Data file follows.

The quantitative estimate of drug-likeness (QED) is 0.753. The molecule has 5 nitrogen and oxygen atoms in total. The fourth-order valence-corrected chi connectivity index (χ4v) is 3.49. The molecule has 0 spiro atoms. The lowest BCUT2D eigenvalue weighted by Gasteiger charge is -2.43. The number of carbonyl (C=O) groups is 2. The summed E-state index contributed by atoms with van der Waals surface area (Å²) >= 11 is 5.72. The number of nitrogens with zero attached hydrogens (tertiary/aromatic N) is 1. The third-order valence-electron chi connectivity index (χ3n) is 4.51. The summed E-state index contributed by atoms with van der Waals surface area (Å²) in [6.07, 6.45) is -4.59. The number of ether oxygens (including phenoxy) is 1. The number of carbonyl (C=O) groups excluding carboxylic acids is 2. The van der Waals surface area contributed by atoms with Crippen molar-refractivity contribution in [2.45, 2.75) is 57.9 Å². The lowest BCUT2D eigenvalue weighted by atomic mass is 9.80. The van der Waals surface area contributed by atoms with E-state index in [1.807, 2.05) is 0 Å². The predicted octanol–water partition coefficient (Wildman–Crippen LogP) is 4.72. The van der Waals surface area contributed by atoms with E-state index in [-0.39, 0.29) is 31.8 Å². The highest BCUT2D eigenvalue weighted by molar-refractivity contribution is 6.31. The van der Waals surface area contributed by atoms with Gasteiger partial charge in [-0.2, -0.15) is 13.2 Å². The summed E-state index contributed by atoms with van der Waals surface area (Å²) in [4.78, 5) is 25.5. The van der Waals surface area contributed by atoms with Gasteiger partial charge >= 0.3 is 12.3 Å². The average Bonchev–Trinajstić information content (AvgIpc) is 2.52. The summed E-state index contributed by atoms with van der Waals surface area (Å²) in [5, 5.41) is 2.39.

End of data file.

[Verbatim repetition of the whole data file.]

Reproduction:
The quantitative estimate of drug-likeness (QED) is 0.753. The molecule has 5 nitrogen and oxygen atoms in total. The fourth-order valence-corrected chi connectivity index (χ4v) is 3.49. The molecule has 0 spiro atoms. The lowest BCUT2D eigenvalue weighted by Gasteiger charge is -2.43. The number of carbonyl (C=O) groups is 2. The summed E-state index contributed by atoms with van der Waals surface area (Å²) >= 11 is 5.72. The number of nitrogens with zero attached hydrogens (tertiary/aromatic N) is 1. The third-order valence-electron chi connectivity index (χ3n) is 4.51. The summed E-state index contributed by atoms with van der Waals surface area (Å²) in [6.07, 6.45) is -4.59. The number of ether oxygens (including phenoxy) is 1. The number of carbonyl (C=O) groups excluding carboxylic acids is 2. The van der Waals surface area contributed by atoms with Crippen molar-refractivity contribution in [2.45, 2.75) is 57.9 Å². The lowest BCUT2D eigenvalue weighted by atomic mass is 9.80. The van der Waals surface area contributed by atoms with E-state index in [1.807, 2.05) is 0 Å². The predicted octanol–water partition coefficient (Wildman–Crippen LogP) is 4.72. The van der Waals surface area contributed by atoms with E-state index in [-0.39, 0.29) is 31.8 Å². The highest BCUT2D eigenvalue weighted by molar-refractivity contribution is 6.31. The van der Waals surface area contributed by atoms with Gasteiger partial charge in [-0.2, -0.15) is 13.2 Å². The summed E-state index contributed by atoms with van der Waals surface area (Å²) in [4.78, 5) is 25.5. The van der Waals surface area contributed by atoms with Gasteiger partial charge >= 0.3 is 12.3 Å². The average Bonchev–Trinajstić information content (AvgIpc) is 2.52. The summed E-state index contributed by atoms with van der Waals surface area (Å²) in [5, 5.41) is 2.39.